Cycling

Cycling has been part of the Olympic Games since the first Modern Games in Athens 1896. There are several types of races: track, road, off-road (mountain bike) and BMX.

Track Races

Track races take place on a velodrome, which is in an oval shape. The corners of the track are steeply banked to facilitate high speed. Track events are divided into two categories, Sprint and Endurance races. Riders are only allowed to compete in one of these categories.

Main Sprint events are done over three to eight laps. They are:

  • Team Sprint– this is a team pursuit, which is held over three laps of the velodrome. Two teams race against each other, they start the race on opposite sides of the track. Men’s teams consist of three and women of two. Men compete over three laps of the track, and women over two laps.
  • Keirin was introduced as an Olympic sport at the Sydney Olympiad in 2000. It originates from Japan. This is an event in which six to nine riders compete at one time.
  • Track Time Trial– this is an individual competition, cyclist race against the clock to record the fastest time.

Main Endurance events are held over distances much longer than in Sprint. The number of laps varies from 12-16 for Pursuit events, to 200 for full length Madison race in Olympic Games or World Championship.

  • Individual Pursuit– two cyclists compete in this event starting at opposite sides of the velodrome. Men compete over 4 km and women- over 3 km. The race begins at the same time for both of the racers and the purpose is to catch with the other rider.
  • Team Pursuit– it is similar to the individual pursuit. Teams of up to four cyclists compete in this event. The British team specializes in the team pursuit and they are World and Olympic champions as well as World Record holders. Women do not compete in this event at the Olympic Games.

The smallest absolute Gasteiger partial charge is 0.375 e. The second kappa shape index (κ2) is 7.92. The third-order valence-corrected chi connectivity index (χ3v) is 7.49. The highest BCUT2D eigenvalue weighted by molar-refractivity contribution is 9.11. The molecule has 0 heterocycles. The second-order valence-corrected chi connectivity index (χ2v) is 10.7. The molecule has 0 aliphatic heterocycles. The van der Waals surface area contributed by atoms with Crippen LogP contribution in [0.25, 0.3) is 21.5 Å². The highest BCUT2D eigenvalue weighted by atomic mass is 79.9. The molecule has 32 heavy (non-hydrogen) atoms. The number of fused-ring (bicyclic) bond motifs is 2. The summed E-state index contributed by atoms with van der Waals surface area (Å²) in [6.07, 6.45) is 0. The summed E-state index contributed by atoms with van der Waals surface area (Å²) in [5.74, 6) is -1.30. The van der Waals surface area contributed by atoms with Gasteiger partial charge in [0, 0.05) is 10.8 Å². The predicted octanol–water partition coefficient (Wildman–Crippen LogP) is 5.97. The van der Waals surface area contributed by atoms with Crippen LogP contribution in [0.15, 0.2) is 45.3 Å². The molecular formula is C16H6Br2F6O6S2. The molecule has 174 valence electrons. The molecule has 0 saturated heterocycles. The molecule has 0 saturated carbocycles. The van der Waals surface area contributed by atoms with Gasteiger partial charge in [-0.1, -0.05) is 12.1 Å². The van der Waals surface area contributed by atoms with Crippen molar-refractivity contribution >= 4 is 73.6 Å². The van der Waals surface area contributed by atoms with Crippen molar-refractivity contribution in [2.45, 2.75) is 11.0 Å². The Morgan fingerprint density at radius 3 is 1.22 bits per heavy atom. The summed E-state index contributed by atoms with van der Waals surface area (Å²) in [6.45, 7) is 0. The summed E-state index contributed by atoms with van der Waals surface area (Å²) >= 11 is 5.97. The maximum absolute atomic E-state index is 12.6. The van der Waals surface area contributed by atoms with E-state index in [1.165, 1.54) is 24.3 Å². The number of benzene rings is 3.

• Points Race– this is a race over long distances. A large number of competitors race at the same time. This event is part of the Olympic Games programme.
    Madison- is a team event, named after Madison Square Garden in New York. It is usually a part of six-day races but can also be held as a separate sport, as in the Olympics.

Road Races

Rod race man

In its modern form road racing originates from the 19th century. There are two types of road races for men and women at the Olympic Games: Road racing and Time trial.

  • Road race– individual road race was held for the first time in 1896 at the first Modern Olympics and has been part of the Games non-stop since 1912. Women first participated in the 1984 Olympiad. Team events at the Olympics were held only between 1920 and 1956, women never competed at them.
  • Time trial– this is an event in which cyclists race alone against the clock. Both individual and team races for men took place at the 1912 Olympiad. Team time trial returned to the Games’ programme in 1960 but was excluded again in 1996. The individual event returned in 1996. Women have been competing in time trial since 1996.

Mountain Bike Races

Mountain bike races were part of the last four Olympiads for both men and women. The events take place over rough countryside. Men compete over distances of 40-50 km and women- over 30-40 km. The winner is the first to finish the race. There are different types of mountain bike races:

  • Cross-Country (XC)- most popular.
  • Dirt Jumping (DJ)
  • Downhill (DH)
  • Freeride
  • Trials – riding and jumping bicycles over obstacles.

BMX

BMX races were introduced at the Olympic Games for the first time at the Beijing 2008 Olympics. Both men and women compete in this event. The race is held over a track made of various jumps, eight cyclists competing at a time.